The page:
8 stretches you can do at your desk

Sitting for extended periods of time without a proper break can lead to back pain, neck strain and worse. Here’s how to combat the effects of a desk job

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Upper trapezius stretch

Upper trapezius stretch

More than 25 per­cent of the population experiences neck pain-and it’s more common in women than men. To fend off this ache, try stretching your trapezius-the kite-shaped muscle that covers the upper and back part of the neck and the shoulders-a few times a day.

Stretch: Sitting up straight, with your feet flat and shoulders back, grab onto the bottom of your chair with your right hand. Then slowly tilt your head sideways, bringing your left ear toward your left shoulder until you feel a gentle stretch along the right side of your neck and shoulder. Hold for 10 to 15 seconds; repeat on the opposite side. Do this stretch a few times a day to help prevent a strain from starting in the first place.

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Wrist flexor stretch

Wrist flexor stretch

Overuse injuries of the wrist are pretty common, and tend to affect people between the ages of 30 and 50. They can be caused at work or at play by repetitive gripping and grasping movements.

Stretch: While seated, extend your right arm forward at shoulder height. Keeping your elbow straight, grasp your right hand with your left, and slowly bend the wrist backward until you feel a stretch along the bottom of your forearm. Hold for 15 seconds. Then bend wrist downward until a stretch is felt on the top of the arm, and hold for 15 seconds. Switch arms and repeat. Repeat four times for each hand.

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Seated glute stretch

Seated glute stretch

For runners and walkers, stretching the gluteus maximus (butt muscles) improves flexibility and can help prevent injuries.

Stretch: Sit on a chair; bring one ankle up onto the knee of your other leg. Lean forward, keeping your back straight, and you should immediately feel the stretch in the gluteus maximus. Hold for 16 seconds. Continue forward as far as you can comfortably go, pushing gently on the top knee with your hand. Hold for 30 seconds, then switch sides.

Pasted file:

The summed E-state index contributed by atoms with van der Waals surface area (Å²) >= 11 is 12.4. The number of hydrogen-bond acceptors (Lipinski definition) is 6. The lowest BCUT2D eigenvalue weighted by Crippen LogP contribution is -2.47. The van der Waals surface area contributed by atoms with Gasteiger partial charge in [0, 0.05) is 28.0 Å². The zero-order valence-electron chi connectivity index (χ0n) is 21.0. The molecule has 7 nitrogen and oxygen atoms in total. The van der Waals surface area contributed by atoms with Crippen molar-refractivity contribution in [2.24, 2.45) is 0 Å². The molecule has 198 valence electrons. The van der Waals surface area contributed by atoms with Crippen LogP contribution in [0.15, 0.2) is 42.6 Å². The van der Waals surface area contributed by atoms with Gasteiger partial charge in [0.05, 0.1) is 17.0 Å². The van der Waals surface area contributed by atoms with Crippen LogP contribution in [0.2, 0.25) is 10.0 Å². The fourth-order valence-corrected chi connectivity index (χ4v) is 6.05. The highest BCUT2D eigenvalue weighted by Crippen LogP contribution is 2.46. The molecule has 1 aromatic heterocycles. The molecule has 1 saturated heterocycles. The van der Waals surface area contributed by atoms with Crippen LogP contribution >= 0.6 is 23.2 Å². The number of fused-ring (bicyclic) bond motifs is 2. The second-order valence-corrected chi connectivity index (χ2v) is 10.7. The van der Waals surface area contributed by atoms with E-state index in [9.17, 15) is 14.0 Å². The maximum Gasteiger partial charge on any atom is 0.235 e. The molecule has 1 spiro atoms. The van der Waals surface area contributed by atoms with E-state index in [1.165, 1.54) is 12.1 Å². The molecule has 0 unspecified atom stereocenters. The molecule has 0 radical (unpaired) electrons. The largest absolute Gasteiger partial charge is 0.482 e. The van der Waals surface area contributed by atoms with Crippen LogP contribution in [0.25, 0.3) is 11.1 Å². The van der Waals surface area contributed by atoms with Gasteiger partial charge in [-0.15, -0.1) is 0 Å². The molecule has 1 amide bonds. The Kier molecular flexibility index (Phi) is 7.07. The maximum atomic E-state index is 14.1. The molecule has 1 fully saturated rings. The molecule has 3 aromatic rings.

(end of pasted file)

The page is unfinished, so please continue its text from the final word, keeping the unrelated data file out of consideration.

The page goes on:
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Low-back rotation stretch

Low-back rotation stretch

This stretch targets the supportive soft tissues of the lumbar and thoracic spine. Try to get into the habit of doing it at least once an hour, in addition to getting up for a walk periodically.

Stretch: Sitting on a chair with your feet flat on the floor, twist your upper body so your shoulders rotate to one side. You can use the chair for support, holding on to get a deep muscle stretch. Go only as far as you can comfortably. You will feel the pull from your lower back up to the middle of your back. Hold for 20 seconds or six breaths, and return to the starting position. Repeat on the other side.

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Hamstring stretch with chair

Hamstring stretch with chair

Hamstrings can easily be injured if they are not stretched, especially if you sit for long periods of time.

Stretch: Position yourself about a foot and a half (half a metre) behind a chair. Stand up straight, with your shoulders back and feet pointing forward. Keep your knees straight, but not locked. Keeping your neck aligned with your back throughout this move, bend at the hips to a 90-degree angle. (You may need to move the chair forward so you are putting the weight of your body on the chair and not holding yourself up-you’ll feel the stretch more this way.) Hold for 30 seconds.

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Prayer Wrist Stretch

Prayer stretch

You probably don’t often think about stretching your wrists, but it’s important for maintaining good circulation.

Stretch: Place palms together, fingers straight, in a prayer position, elbows pointed out to your sides. Keeping the heels of the hands together, slowly lower hands and raise elbows so the angle at the wrist decreases. Press palms and fingers together firmly for five seconds, then release. Repeat five times.

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Seated chest stretch

Our bodies were not designed to sit all day, yet that’s exactly what many Canadians do. his can lead to problems, including blood and nerve restriction in the arms; headaches; and back pain.

Stretch: Sitting at your desk, rotate your body so you are facing right. (This stretch can also be modified to a standing stretch using the wall as a stabilizer.) Raise your right arm, bending the elbow at 90 degrees, aligning elbow with shoulder, keeping the joints in a straight line and palm open. Sitting tall through your spine, rest your elbow lightly against the chair’s back and slowly rotate left. Hold this position for five slow, deep breaths; repeat on the other side.

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Office Hip Stretch

Office hip stretch

Doing this stretch will decrease your risk of lower back and sciatic pain. And the flexibility you’ll gain in your legs and hips will make it easier to do simple tasks such as bending forward to pick something up.

Stretch: Sitting at your desk, cross your right foot over your left knee, extending the left leg out a little if necessary. Keeping your right foot flexed to protect the ankle, lift the upper body tall, then hinge forward at the hips with a flat back. Hold the stretch for several deep breaths, lengthening the outer hip muscles. Repeat on the other side.

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